By Neil Irwin and Emily Badger, The New York Times
To the degree the president is addressing something broader than the recent strains on the asylum-seeking process, the line suggests the nation can’t accommodate higher immigration levels because it is already bursting at the seams. But it runs counter to the consensus among demographers and economists.
They see ample evidence of a country that is not remotely “full” — but one where an aging population and declining birthrates among the native-born population are creating underpopulated cities and towns, vacant housing and troubled public finances.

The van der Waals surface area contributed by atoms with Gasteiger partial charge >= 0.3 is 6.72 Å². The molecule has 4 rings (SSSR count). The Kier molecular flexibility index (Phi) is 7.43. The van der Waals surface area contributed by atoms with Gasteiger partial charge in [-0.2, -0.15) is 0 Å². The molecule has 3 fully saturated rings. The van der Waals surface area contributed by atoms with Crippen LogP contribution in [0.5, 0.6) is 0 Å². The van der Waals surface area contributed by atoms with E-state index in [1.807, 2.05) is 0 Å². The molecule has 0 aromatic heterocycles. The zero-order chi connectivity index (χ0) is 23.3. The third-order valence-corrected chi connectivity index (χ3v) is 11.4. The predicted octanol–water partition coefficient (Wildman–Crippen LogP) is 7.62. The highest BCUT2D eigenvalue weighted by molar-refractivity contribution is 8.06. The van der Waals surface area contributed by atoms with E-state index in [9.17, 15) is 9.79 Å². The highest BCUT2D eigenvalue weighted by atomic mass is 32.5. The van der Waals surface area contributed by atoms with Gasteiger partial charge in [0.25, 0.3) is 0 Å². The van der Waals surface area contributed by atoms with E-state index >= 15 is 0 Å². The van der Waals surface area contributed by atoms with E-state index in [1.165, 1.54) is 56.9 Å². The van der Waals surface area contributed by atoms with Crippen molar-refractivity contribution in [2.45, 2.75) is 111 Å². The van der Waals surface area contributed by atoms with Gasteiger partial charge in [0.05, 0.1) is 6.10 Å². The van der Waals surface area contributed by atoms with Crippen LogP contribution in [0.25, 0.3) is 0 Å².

Local officials in many of those places view a shrinking population and work force as an existential problem with few obvious solutions.
“I believe our biggest threat is our declining labor force,” said Gov. Phil Scott of Vermont, a Republican, in his annual budget address this year. “It’s the root of every problem we face.
“This makes it incredibly difficult for businesses to recruit new employees and expand, harder for communities to grow and leaves fewer of us to cover the cost of state government.”
Map: Jim Irwin, Creative Commons.